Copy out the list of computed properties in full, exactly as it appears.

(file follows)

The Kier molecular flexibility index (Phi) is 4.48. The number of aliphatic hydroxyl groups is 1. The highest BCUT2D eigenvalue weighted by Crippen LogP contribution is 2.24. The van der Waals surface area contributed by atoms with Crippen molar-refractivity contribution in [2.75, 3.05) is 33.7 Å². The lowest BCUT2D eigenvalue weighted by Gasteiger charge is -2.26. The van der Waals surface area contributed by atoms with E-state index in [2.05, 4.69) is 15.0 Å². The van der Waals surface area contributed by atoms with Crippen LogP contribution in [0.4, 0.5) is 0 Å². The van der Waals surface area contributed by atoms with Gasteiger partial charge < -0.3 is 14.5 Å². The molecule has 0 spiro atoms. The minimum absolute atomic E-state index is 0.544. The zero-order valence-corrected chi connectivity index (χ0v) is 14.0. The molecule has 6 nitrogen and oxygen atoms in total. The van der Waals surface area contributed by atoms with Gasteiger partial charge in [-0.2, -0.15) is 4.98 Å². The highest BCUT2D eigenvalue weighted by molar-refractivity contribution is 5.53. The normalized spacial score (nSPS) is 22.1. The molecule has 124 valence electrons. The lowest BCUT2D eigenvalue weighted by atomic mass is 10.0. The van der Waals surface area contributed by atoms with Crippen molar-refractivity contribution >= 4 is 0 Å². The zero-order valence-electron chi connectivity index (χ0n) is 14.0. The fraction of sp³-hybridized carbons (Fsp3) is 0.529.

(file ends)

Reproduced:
The Kier molecular flexibility index (Phi) is 4.48. The number of aliphatic hydroxyl groups is 1. The highest BCUT2D eigenvalue weighted by Crippen LogP contribution is 2.24. The van der Waals surface area contributed by atoms with Crippen molar-refractivity contribution in [2.75, 3.05) is 33.7 Å². The lowest BCUT2D eigenvalue weighted by Gasteiger charge is -2.26. The van der Waals surface area contributed by atoms with E-state index in [2.05, 4.69) is 15.0 Å². The van der Waals surface area contributed by atoms with Crippen LogP contribution in [0.4, 0.5) is 0 Å². The van der Waals surface area contributed by atoms with Gasteiger partial charge < -0.3 is 14.5 Å². The molecule has 0 spiro atoms. The minimum absolute atomic E-state index is 0.544. The zero-order valence-corrected chi connectivity index (χ0v) is 14.0. The molecule has 6 nitrogen and oxygen atoms in total. The van der Waals surface area contributed by atoms with Gasteiger partial charge in [-0.2, -0.15) is 4.98 Å². The highest BCUT2D eigenvalue weighted by molar-refractivity contribution is 5.53. The normalized spacial score (nSPS) is 22.1. The molecule has 124 valence electrons. The lowest BCUT2D eigenvalue weighted by atomic mass is 10.0. The van der Waals surface area contributed by atoms with Crippen molar-refractivity contribution >= 4 is 0 Å². The zero-order valence-electron chi connectivity index (χ0n) is 14.0. The fraction of sp³-hybridized carbons (Fsp3) is 0.529.